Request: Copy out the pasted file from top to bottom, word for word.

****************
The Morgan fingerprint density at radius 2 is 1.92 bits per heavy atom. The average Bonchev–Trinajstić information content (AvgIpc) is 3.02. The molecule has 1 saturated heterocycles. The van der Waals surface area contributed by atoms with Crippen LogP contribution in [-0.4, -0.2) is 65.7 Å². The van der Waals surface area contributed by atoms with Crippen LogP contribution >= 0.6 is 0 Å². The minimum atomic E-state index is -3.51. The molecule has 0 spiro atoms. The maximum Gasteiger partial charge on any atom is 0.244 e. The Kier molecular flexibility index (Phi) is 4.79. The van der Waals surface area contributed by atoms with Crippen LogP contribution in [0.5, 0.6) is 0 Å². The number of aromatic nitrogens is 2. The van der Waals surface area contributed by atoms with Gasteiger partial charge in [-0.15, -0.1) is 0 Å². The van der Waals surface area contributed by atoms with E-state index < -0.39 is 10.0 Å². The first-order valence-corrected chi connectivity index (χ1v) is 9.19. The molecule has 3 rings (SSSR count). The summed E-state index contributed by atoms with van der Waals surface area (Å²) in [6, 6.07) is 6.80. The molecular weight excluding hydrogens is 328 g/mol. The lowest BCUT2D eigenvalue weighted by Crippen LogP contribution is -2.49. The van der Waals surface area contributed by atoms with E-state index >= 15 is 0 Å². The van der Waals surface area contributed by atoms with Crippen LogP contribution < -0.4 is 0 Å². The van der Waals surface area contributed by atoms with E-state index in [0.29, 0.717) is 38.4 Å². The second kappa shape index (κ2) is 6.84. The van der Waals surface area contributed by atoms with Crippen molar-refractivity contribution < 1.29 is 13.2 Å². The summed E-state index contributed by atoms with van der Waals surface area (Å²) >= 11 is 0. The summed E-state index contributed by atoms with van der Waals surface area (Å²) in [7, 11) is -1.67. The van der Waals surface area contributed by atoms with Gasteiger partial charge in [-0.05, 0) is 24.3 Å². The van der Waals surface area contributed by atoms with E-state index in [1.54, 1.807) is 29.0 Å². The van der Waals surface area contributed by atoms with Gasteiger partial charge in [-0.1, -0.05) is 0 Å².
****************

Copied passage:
The Morgan fingerprint density at radius 2 is 1.92 bits per heavy atom. The average Bonchev–Trinajstić information content (AvgIpc) is 3.02. The molecule has 1 saturated heterocycles. The van der Waals surface area contributed by atoms with Crippen LogP contribution in [-0.4, -0.2) is 65.7 Å². The van der Waals surface area contributed by atoms with Crippen LogP contribution >= 0.6 is 0 Å². The minimum atomic E-state index is -3.51. The molecule has 0 spiro atoms. The maximum Gasteiger partial charge on any atom is 0.244 e. The Kier molecular flexibility index (Phi) is 4.79. The van der Waals surface area contributed by atoms with Crippen LogP contribution in [0.5, 0.6) is 0 Å². The number of aromatic nitrogens is 2. The van der Waals surface area contributed by atoms with Gasteiger partial charge in [-0.15, -0.1) is 0 Å². The van der Waals surface area contributed by atoms with E-state index < -0.39 is 10.0 Å². The first-order valence-corrected chi connectivity index (χ1v) is 9.19. The molecule has 3 rings (SSSR count). The summed E-state index contributed by atoms with van der Waals surface area (Å²) in [6, 6.07) is 6.80. The molecular weight excluding hydrogens is 328 g/mol. The lowest BCUT2D eigenvalue weighted by Crippen LogP contribution is -2.49. The van der Waals surface area contributed by atoms with E-state index >= 15 is 0 Å². The van der Waals surface area contributed by atoms with Crippen LogP contribution < -0.4 is 0 Å². The van der Waals surface area contributed by atoms with E-state index in [0.29, 0.717) is 38.4 Å². The second kappa shape index (κ2) is 6.84. The van der Waals surface area contributed by atoms with Crippen molar-refractivity contribution < 1.29 is 13.2 Å². The summed E-state index contributed by atoms with van der Waals surface area (Å²) >= 11 is 0. The summed E-state index contributed by atoms with van der Waals surface area (Å²) in [7, 11) is -1.67. The van der Waals surface area contributed by atoms with Gasteiger partial charge in [-0.05, 0) is 24.3 Å². The van der Waals surface area contributed by atoms with E-state index in [1.54, 1.807) is 29.0 Å². The van der Waals surface area contributed by atoms with Gasteiger partial charge in [-0.1, -0.05) is 0 Å².